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Thomas’s Confirmation: The True Story

Resurrection: The Confirmation of Clarence Thomas

by John C. Danforth
Viking, 225 pp., $19.95

Strange Justice: The Selling of Clarence Thomas

by Jane Mayer, by Jill Abramson
Houghton Mifflin, 406 pp., $24.95

After Supreme Court nominations led to two recent slug-fests (Robert Bork’s rejection in 1987, Clarence Thomas’s confirmation in 1991), many people believed that “the process” of clearing appointments to the Court had gone seriously awry and needed repair. Senator John Danforth wants confirmation hearings to be treated like trials, preserving the assumption that a nominee is innocent of all charges brought against him or her, until and unless such charges can be proved beyond a reasonable doubt. Others have proposed different remedies—that trained cross-examiners, instead of senators on the judiciary committee, question the nominee; that the hearings be held in secret (or not held at all), that witnesses against the nominee be restricted in what they can allege. Stephen Carter, in The Confirmation Mess, shows how unpracticable these and other remedies would be.

There is no reason to think “the process” is flawed. After Watergate, some concluded that there was something wrong with the presidential electoral process, and cast about for ways of reforming it. But the electoral machinery does not guarantee that a good man will be chosen, only that the choice will reflect the electorate’s wishes. All it can do is give the people what they want, and in 1968 people voted overwhelmingly for Nixon and Agnew (43 percent) or for Wallace-Lemay (13 percent), a 56 percent vote to repress what annoyed Americans at the time (campus revolt, city riots, antiwar protesters). The rule with the election process is the same as for computers: garbage in, garbage out. The same could be said of the Supreme Court nomination process. There is nothing wrong with the machinery of public hearing, just with the attitudes of those using it. When a chairman of the Judiciary Committee cannot make up his mind what the hearings should or should not investigate, the best machinery in the world will not improve the furnishings of his mind.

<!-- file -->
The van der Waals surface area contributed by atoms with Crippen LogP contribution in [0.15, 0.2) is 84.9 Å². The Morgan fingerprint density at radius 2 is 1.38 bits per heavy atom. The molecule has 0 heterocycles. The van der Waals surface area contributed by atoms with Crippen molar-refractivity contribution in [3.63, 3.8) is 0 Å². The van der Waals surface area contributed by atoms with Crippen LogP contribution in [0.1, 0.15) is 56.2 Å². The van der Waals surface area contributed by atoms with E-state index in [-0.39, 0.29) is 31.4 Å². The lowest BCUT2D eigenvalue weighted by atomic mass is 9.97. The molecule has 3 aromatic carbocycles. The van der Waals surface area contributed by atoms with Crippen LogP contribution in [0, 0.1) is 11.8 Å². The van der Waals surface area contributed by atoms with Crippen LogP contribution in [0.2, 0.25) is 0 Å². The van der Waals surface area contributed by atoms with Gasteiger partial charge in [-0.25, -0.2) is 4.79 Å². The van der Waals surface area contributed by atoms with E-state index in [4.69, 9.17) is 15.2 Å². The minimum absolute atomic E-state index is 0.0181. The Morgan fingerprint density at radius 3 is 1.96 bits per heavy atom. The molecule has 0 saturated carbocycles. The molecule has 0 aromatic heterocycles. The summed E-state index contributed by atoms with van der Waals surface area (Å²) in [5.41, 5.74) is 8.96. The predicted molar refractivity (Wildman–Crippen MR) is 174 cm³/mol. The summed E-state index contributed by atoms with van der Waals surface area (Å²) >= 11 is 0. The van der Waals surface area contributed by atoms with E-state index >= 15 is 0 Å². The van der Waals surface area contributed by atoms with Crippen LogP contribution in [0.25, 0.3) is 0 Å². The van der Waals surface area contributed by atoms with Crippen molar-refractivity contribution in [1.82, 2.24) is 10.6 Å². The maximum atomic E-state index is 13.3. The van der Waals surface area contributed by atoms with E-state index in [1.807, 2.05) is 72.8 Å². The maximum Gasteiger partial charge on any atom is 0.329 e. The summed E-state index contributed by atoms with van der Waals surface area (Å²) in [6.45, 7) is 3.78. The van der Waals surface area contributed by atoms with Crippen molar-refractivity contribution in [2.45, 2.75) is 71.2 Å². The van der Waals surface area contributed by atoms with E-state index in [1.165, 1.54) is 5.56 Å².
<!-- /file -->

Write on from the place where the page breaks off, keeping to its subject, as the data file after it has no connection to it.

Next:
Some nominees have taken the position that they have no responsibility to answer questions about their views. Only their public record should be examined. In 1939, Felix Frankfurter refused to appear before the committee, until his friends convinced him that he would be rejected if he did not. But Frankfurter had a point: no nominees had testified before the Senate until 1925, when Harlan Stone became the first to do so. The level of appointments in the past did not seem to suffer significantly because no hearings were held.

Besides, the Senate’s role is to “advise and consent,” not to make appointments on its own. Over the course of seventy-five years, from 1894 to 1968, only one nominee (John J. Parker) was rejected—leading people to think the Senate’s role as a rubber stamp would continue. But this was the period of an expanding “imperial presidency,” when Congress ceded many powers to the executive branch. Not surprisingly, the rejection of justices reentered our political life late in Lyndon Johnson’s presidency (with resistance to his nominees Fortas and Thornberry) and early in Richard Nixon’s (with the rejection of two men in a row, Haynsworth and Carswell). That is, just when Congress was reasserting its authority on a broad range of issues.

The lull in rejections after 1894 was a sharp departure from earlier practice. Up to that year, an average of one in four justices had been rejected.1 Even a sympathetic Federalist Congress turned back one of George Washington’s choices—John Rutledge, a former justice nominated to become Chief Justice. And these rejections were often based on broad considerations, going beyond the candidate’s judicial record. Rutledge was rebuffed because he broke ranks with the Federalists on the Jay Treaty and because of rumors about his mental stability.2 He might have welcomed a chance to explain his views on the Treaty and to confront the rumors of his insanity.

Other men were dismissed from consideration as a deliberate rebuke to the President. John Tyler failed with five nominees.3 The Senate let Andrew Johnson know it would confirm none of his appointees; it reduced the court from ten to nine justices, and threatened to shrink it to eight if he tried to put up another nominee.4 These were extensions of a normal Senate reaction to lame duck presidents: when the executive is expected to change hands, the Senate has often delayed a consideration of the nominee until a new administration came in (the tactic used against Fortas and Thornberry in 1968).